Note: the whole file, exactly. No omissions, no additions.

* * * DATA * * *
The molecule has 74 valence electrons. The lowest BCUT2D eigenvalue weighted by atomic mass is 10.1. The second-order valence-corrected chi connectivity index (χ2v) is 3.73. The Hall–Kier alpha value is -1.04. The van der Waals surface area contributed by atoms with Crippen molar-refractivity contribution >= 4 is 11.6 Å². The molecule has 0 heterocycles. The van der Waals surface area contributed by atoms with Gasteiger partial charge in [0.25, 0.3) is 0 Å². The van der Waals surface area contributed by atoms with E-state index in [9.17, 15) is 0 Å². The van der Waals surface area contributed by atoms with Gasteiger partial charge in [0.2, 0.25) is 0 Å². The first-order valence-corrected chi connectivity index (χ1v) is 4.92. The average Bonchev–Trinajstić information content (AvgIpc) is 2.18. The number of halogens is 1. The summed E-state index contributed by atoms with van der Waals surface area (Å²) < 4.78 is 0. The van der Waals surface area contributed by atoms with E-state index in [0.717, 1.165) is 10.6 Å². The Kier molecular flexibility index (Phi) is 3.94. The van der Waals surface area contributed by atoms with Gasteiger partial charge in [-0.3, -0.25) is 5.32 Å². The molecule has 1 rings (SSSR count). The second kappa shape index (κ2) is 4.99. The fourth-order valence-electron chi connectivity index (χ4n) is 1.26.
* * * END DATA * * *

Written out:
The molecule has 74 valence electrons. The lowest BCUT2D eigenvalue weighted by atomic mass is 10.1. The second-order valence-corrected chi connectivity index (χ2v) is 3.73. The Hall–Kier alpha value is -1.04. The van der Waals surface area contributed by atoms with Crippen molar-refractivity contribution >= 4 is 11.6 Å². The molecule has 0 heterocycles. The van der Waals surface area contributed by atoms with Gasteiger partial charge in [0.25, 0.3) is 0 Å². The van der Waals surface area contributed by atoms with E-state index in [9.17, 15) is 0 Å². The van der Waals surface area contributed by atoms with Gasteiger partial charge in [0.2, 0.25) is 0 Å². The first-order valence-corrected chi connectivity index (χ1v) is 4.92. The average Bonchev–Trinajstić information content (AvgIpc) is 2.18. The number of halogens is 1. The summed E-state index contributed by atoms with van der Waals surface area (Å²) < 4.78 is 0. The van der Waals surface area contributed by atoms with E-state index in [0.717, 1.165) is 10.6 Å². The Kier molecular flexibility index (Phi) is 3.94. The van der Waals surface area contributed by atoms with Gasteiger partial charge in [-0.3, -0.25) is 5.32 Å². The molecule has 1 rings (SSSR count). The second kappa shape index (κ2) is 4.99. The fourth-order valence-electron chi connectivity index (χ4n) is 1.26.